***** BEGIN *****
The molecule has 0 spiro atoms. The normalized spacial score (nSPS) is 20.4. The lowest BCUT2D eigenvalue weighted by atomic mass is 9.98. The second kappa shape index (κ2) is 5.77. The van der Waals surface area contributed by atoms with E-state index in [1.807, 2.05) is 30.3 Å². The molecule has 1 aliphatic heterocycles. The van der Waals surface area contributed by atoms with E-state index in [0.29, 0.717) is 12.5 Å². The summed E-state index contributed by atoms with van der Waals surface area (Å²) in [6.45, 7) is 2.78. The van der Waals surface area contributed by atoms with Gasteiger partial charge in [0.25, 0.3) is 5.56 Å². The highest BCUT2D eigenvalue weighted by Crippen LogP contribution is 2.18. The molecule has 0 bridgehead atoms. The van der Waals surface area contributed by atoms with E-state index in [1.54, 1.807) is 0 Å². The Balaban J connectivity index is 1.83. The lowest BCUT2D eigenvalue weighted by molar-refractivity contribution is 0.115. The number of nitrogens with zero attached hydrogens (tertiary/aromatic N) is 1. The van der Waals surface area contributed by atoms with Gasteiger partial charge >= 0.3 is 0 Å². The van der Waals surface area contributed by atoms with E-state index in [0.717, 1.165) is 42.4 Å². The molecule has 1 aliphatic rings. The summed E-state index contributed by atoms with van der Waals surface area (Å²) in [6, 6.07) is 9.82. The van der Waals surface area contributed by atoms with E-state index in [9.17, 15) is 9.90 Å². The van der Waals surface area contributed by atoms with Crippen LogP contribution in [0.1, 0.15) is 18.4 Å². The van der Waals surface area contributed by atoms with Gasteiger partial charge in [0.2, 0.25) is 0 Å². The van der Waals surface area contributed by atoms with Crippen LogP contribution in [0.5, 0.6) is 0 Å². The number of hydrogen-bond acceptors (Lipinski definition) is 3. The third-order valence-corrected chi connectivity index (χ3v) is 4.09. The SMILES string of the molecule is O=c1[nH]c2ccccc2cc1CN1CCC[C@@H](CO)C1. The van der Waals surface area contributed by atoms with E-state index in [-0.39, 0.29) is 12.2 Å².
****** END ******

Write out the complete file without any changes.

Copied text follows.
The molecule has 0 spiro atoms. The normalized spacial score (nSPS) is 20.4. The lowest BCUT2D eigenvalue weighted by atomic mass is 9.98. The second kappa shape index (κ2) is 5.77. The van der Waals surface area contributed by atoms with E-state index in [1.807, 2.05) is 30.3 Å². The molecule has 1 aliphatic heterocycles. The van der Waals surface area contributed by atoms with E-state index in [0.29, 0.717) is 12.5 Å². The summed E-state index contributed by atoms with van der Waals surface area (Å²) in [6.45, 7) is 2.78. The van der Waals surface area contributed by atoms with Gasteiger partial charge in [0.25, 0.3) is 5.56 Å². The highest BCUT2D eigenvalue weighted by Crippen LogP contribution is 2.18. The molecule has 0 bridgehead atoms. The van der Waals surface area contributed by atoms with E-state index in [1.54, 1.807) is 0 Å². The Balaban J connectivity index is 1.83. The lowest BCUT2D eigenvalue weighted by molar-refractivity contribution is 0.115. The number of nitrogens with zero attached hydrogens (tertiary/aromatic N) is 1. The van der Waals surface area contributed by atoms with Gasteiger partial charge >= 0.3 is 0 Å². The van der Waals surface area contributed by atoms with E-state index in [0.717, 1.165) is 42.4 Å². The molecule has 1 aliphatic rings. The summed E-state index contributed by atoms with van der Waals surface area (Å²) in [6, 6.07) is 9.82. The van der Waals surface area contributed by atoms with E-state index in [9.17, 15) is 9.90 Å². The van der Waals surface area contributed by atoms with Crippen LogP contribution in [0.1, 0.15) is 18.4 Å². The van der Waals surface area contributed by atoms with Gasteiger partial charge in [0.2, 0.25) is 0 Å². The van der Waals surface area contributed by atoms with Crippen LogP contribution in [0.5, 0.6) is 0 Å². The number of hydrogen-bond acceptors (Lipinski definition) is 3. The third-order valence-corrected chi connectivity index (χ3v) is 4.09. The SMILES string of the molecule is O=c1[nH]c2ccccc2cc1CN1CCC[C@@H](CO)C1. The van der Waals surface area contributed by atoms with E-state index in [-0.39, 0.29) is 12.2 Å².